Empty Homes – Perceptions and Realities 2

Tuesday, May 31st, 2016
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Recent concerns over high vacancy rates as reported in the most recent census are likely much ado about nothing, as a look at history shows.

Recent media articles have headlined that Australian cities have a growing number of empty homes. The focus seems to be on apartments with a belief that investors are happy to buy an apartment and leave it empty. The outrage came from research that showed that 6.9 per cent of Sydney dwellings were unoccupied according to the 2011 Census.

Despite the cries of alarm, Dr Nigel Stapledon, director of real estate research from UNSW, explains that 6.9 per cent is below the normal vacancy rate. He points out that in 1971, the percentage of unoccupied Sydney dwellings was 7.9 per cent.

Back in the 70s, the Census broke down the data on unoccupied homes in greater detail than today. Stapledon found that 11.4 per cent of flats and apartments were vacant across the Sydney metropolitan area, with a higher percentage in the wealthier suburbs of Ku-ring-gai, Mosman and Woollahra. The 1971 data identified the breakdown of reasons for dwellings being vacant on Census night. As a percentage of all dwellings, 1.9 per cent were up for sale or to be let, 0.7 per cent were awaiting occupancy, 0.4 per cent were vacant for repair, 1.7 per cent were holiday homes, 2.3 per cent were temporarily absent (the owners may have been travelling), and 0.9 per cent had no stated reason for vacancy . The temporarily absent numbers went up significantly in the wealthier suburbs, where residents probably travel more frequently or own holiday homes.

The fact that the Census is generally conducted in August supports the travel reason for homes being empty. Europe’s best travel month is August in their mid-summer while in Australia, the Grey nomads like to take their caravans to warmer climates in northern Australia and the skiing fraternity head to our snow.

To better understand what is happening across Australian cities, we asked demographer Dr Alison Taylor to compare vacancies across all capital cities. The average capital city vacancy rate at the time of the 2011 Census was 7.8 per cent with Melbourne having the largest number of unoccupied dwellings. Melbourne had 141,000 vacant dwellings, or 8.6 per cent. Hobart with 9.4 per cent and Perth with 9.1 per cent were higher on percentage terms but not on actual numbers. Sydney had the lowest vacancy rate at 6.9 per cent, followed by Brisbane (7.1 per cent) and Adelaide (7.8 per cent).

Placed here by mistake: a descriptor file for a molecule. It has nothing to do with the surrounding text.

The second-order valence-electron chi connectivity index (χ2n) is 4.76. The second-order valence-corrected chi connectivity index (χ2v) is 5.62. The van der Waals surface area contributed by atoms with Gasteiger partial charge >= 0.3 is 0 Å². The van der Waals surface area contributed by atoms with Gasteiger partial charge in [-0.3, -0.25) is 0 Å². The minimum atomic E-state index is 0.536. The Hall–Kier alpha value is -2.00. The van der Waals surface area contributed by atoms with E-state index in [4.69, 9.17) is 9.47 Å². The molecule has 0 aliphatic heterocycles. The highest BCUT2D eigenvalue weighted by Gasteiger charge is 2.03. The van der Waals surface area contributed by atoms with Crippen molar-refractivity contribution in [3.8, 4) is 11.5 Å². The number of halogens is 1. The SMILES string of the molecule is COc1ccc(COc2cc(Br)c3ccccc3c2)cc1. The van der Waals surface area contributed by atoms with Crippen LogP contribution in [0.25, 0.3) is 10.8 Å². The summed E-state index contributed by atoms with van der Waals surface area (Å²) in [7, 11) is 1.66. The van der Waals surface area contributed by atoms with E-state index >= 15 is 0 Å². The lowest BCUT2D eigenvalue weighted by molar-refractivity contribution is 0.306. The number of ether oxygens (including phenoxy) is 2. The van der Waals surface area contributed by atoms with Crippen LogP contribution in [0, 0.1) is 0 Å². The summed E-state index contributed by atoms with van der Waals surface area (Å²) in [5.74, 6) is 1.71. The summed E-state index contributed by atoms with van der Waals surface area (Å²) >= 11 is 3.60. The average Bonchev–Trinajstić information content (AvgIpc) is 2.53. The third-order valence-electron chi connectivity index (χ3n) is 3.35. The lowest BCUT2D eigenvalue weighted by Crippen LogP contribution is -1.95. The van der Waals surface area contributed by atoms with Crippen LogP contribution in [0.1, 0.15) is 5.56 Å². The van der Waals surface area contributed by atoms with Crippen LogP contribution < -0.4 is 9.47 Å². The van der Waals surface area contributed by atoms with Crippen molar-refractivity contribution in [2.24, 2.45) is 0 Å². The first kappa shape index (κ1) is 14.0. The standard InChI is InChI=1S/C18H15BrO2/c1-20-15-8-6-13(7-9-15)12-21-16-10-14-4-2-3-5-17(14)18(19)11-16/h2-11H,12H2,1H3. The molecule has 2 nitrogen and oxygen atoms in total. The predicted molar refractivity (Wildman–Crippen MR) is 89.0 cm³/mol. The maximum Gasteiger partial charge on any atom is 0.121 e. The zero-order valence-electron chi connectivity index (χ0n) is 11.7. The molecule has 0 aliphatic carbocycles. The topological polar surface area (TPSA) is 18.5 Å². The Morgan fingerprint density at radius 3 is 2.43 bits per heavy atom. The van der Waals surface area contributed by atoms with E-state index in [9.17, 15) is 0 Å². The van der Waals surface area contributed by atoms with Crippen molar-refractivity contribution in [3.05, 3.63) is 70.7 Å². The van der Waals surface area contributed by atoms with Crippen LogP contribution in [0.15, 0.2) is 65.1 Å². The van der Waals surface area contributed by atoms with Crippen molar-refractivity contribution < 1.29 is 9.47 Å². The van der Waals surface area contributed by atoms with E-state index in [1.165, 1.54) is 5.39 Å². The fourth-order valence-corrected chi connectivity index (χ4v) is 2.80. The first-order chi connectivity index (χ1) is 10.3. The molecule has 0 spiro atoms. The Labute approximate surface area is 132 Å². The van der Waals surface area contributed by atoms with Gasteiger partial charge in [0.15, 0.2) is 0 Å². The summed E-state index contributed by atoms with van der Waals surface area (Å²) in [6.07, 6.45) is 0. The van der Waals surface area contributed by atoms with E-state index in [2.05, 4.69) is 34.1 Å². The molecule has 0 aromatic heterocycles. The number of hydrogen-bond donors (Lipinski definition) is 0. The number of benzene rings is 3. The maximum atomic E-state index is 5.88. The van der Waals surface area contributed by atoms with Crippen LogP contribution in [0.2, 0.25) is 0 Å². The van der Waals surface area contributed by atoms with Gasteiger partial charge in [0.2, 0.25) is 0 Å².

The ABS has clear definitions for “Unoccupied Private Dwellings” and this includes holiday homes, huts or cabins, newly completed homes (not yet occupied), homes waiting for demolition or repair, homes to rent or the occupant being away on Census night. So a little digging into the data on vacant dwellings gives some clear understanding of the reasons. It would seem that a vacancy rate of 7.5 to eight per cent is quite normal in Australian cities. Some commentators however have focussed on new apartments as often having higher numbers of empty dwellings.

Apartment living is taking off in Australian cities and part of the attraction is that they are easier to lock up when travelling without a backyard to be protected or maintained. So many baby boomers are down-sizing to an apartment so they can travel more often. Many global business people who must travel frequently find an apartment more comfortable and those with a holiday home outside the city often trade this off with a smaller urban apartment.

So in the contemporary cities in Australia, we will need to get used to vacant dwellings getting up to 10 per cent over time as occupiers develop more fluid lifestyles through travel to holiday homes, within Australia or to the world. There will still be around two per cent of homes that are empty as they are up for sale or looking for a tenant.  The myth that all the empty apartments are owned by offshore investors is not accurate, although the higher numbers in Melbourne may have some component of this.

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  1. Charles Litho

    Great article.
    So we may not have all that many abandoned houses after all.
    The richer a society the more things they have that they do not use.
    One friend has three bicycles and two cars, but he uses public transport.
    He lives in three houses because he can afford to.
    People that object to others having too many things should go out to work and get their own.
    I do not know of anyone that has many things that has not worked hard to get there.
    Creating disasters and problems that do not exist is mostly about misinformation.

  2. Jane Bringolf

    At last some sensible information.